Sentence in Classic:
I will endeavour, in my statement, to avoid such terms as would serve to limit the events to any particular place, or give a clue as to the people concerned.
The Return of Sherlock Holmes By Arthur Conan Doyle Context
Murdstone, was extreme; but I made an endeavour to suppress it, and to be as agreeable as I could in a quiet way, both to my aunt and Mr.
David Copperfield By Charles Dickens Context
Fagin seemed to interpret the endeavour as expressing a perfect coincidence with his opinion, and put about the liquor which Barney reappeared with, in a very friendly manner.
Oliver Twist By Charles Dickens Context
Slipping from the box, he stood resting his hands against the side of the britchka, while Chichikov tumbled and floundered about in the mud, in a vain endeavour to wriggle clear of the stuff.
Dead Souls By Nikolai Vasilievich Gogol Context
For this reason the wise founder of a commonwealth who seeks to benefit not himself only, or the line of his descendants, but his State and country, must endeavour to acquire an absolute and undivided authority.
Discourses on the First Decade of Titus Livius By Niccolo Machiavelli Context
Each of us had done his work as well as he could; so far as thought, and endeavour, and opportunity go, we are prepared for the whole of our journey, and for our work when we get to Galatz.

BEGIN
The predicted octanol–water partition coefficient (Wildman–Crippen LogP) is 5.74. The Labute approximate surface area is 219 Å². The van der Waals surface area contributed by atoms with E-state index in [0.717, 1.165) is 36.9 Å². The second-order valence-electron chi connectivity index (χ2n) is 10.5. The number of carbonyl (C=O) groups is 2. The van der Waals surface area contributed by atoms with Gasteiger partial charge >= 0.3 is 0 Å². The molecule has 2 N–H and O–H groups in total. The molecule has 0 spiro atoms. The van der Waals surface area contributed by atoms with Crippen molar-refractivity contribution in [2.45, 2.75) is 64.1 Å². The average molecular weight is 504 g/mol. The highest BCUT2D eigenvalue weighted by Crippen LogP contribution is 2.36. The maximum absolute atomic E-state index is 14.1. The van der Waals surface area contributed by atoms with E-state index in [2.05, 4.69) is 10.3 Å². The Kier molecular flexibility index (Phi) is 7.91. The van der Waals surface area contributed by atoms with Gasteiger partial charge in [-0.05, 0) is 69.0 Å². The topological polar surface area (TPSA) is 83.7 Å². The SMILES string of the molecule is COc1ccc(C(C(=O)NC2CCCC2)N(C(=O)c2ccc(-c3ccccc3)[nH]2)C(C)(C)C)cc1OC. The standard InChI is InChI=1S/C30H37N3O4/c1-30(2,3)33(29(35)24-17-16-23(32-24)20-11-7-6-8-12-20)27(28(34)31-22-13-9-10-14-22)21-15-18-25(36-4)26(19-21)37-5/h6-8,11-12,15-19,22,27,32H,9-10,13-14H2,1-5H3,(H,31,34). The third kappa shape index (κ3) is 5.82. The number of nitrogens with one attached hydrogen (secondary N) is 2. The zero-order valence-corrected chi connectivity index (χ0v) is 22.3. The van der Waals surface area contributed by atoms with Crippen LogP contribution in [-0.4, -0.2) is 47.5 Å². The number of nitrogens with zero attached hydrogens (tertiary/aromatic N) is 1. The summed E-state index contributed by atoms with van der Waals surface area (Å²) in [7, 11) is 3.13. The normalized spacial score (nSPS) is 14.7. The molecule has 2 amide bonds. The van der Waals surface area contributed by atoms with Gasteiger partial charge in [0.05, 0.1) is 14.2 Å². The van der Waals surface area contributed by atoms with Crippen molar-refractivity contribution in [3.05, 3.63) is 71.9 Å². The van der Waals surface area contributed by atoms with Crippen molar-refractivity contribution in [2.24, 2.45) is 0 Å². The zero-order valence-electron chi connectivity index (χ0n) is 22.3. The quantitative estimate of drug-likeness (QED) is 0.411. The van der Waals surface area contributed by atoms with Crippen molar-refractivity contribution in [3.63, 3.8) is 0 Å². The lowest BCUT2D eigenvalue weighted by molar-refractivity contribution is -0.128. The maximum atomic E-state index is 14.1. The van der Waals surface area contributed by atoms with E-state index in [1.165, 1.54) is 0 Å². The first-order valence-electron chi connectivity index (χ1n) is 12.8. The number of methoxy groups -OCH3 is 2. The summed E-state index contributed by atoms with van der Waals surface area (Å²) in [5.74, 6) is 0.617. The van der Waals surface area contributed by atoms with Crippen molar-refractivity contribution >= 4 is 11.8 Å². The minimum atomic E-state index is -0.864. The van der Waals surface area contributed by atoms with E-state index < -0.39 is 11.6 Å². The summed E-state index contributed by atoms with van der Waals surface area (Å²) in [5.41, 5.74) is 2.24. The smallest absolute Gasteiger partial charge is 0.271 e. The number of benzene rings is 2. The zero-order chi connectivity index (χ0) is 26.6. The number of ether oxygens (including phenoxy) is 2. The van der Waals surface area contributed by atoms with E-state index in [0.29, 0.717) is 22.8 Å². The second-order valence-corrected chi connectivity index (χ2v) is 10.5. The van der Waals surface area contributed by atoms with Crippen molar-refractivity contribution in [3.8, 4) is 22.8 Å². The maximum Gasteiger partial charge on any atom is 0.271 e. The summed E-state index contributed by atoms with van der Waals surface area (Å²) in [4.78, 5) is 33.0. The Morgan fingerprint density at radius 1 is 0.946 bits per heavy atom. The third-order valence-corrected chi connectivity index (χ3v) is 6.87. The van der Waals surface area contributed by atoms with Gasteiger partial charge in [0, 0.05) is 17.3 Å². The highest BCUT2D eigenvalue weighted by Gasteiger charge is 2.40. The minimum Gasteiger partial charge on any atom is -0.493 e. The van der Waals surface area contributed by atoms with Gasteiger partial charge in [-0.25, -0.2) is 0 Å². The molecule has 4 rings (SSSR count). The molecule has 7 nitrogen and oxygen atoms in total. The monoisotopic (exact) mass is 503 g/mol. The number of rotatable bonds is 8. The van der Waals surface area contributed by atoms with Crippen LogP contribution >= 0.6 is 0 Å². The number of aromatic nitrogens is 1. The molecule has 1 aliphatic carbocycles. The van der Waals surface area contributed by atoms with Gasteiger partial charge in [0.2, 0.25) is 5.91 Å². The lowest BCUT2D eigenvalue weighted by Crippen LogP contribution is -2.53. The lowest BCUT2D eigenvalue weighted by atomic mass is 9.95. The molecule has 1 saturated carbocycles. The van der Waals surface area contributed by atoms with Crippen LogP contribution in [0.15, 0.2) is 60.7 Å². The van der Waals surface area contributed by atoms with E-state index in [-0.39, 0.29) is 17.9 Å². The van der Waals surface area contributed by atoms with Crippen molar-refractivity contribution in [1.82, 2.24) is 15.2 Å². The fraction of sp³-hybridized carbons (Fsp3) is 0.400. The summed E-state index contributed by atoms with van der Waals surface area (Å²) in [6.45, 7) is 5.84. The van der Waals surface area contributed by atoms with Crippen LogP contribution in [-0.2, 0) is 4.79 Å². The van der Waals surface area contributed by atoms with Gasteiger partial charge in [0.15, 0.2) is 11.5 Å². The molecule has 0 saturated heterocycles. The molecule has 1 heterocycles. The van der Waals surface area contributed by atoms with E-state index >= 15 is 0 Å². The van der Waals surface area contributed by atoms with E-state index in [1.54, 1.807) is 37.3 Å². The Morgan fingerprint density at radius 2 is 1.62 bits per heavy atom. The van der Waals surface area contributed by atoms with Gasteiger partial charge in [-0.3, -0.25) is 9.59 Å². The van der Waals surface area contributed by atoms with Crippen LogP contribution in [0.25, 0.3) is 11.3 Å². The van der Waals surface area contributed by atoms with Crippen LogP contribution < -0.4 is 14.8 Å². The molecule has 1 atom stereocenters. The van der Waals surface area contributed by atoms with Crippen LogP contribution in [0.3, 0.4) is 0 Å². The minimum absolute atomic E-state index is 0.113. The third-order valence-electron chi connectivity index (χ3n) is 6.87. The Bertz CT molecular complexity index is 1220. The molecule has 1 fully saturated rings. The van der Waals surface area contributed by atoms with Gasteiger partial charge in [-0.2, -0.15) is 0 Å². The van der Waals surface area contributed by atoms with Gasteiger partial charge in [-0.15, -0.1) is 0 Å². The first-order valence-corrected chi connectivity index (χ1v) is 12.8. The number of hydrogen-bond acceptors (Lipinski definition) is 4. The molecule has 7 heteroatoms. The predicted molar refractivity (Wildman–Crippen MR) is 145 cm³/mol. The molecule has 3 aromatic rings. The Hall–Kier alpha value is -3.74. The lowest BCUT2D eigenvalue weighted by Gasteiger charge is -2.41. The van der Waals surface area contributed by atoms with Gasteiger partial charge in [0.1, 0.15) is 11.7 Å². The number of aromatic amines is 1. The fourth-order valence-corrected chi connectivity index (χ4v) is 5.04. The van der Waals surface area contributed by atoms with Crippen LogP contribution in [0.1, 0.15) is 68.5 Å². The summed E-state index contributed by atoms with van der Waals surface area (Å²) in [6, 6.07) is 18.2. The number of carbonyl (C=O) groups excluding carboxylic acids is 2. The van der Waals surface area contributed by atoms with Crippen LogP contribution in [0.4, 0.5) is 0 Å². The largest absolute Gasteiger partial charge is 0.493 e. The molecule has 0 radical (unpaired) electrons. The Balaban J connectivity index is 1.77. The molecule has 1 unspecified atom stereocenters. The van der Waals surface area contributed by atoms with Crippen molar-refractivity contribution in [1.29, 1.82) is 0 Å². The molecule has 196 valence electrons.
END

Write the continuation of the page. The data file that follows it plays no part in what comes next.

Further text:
That lady, though still floating in the void, showed faint symptoms of developing an outline; and in this endeavour she was actively seconded by Mr.
House of Mirth By Edith Wharton Context
But I will endeavour to detail these bitter circumstances to you, my dear sister; and while I am wafted towards England and towards you, I will not despond.
Frankenstein By Mary Wollstonecraft (Godwin) Shelley Context
This made me reflect, how vain an attempt it is for a man to endeavour to do himself honour among those who are out of all degree of equality or comparison with him.
Gulliver's Travels(V1) By Jonathan Swift Context
In this manner did Prince John endeavour to lay the foundation of a popularity, which he was perpetually throwing down by some inconsiderate act of wanton aggression upon the feelings and prejudices of the people.
We will endeavour to do our duty by her, and she will, at least, have the advantage of companions of her own age, and of a regular instructress.
Mansfield Park By Jane Austen Context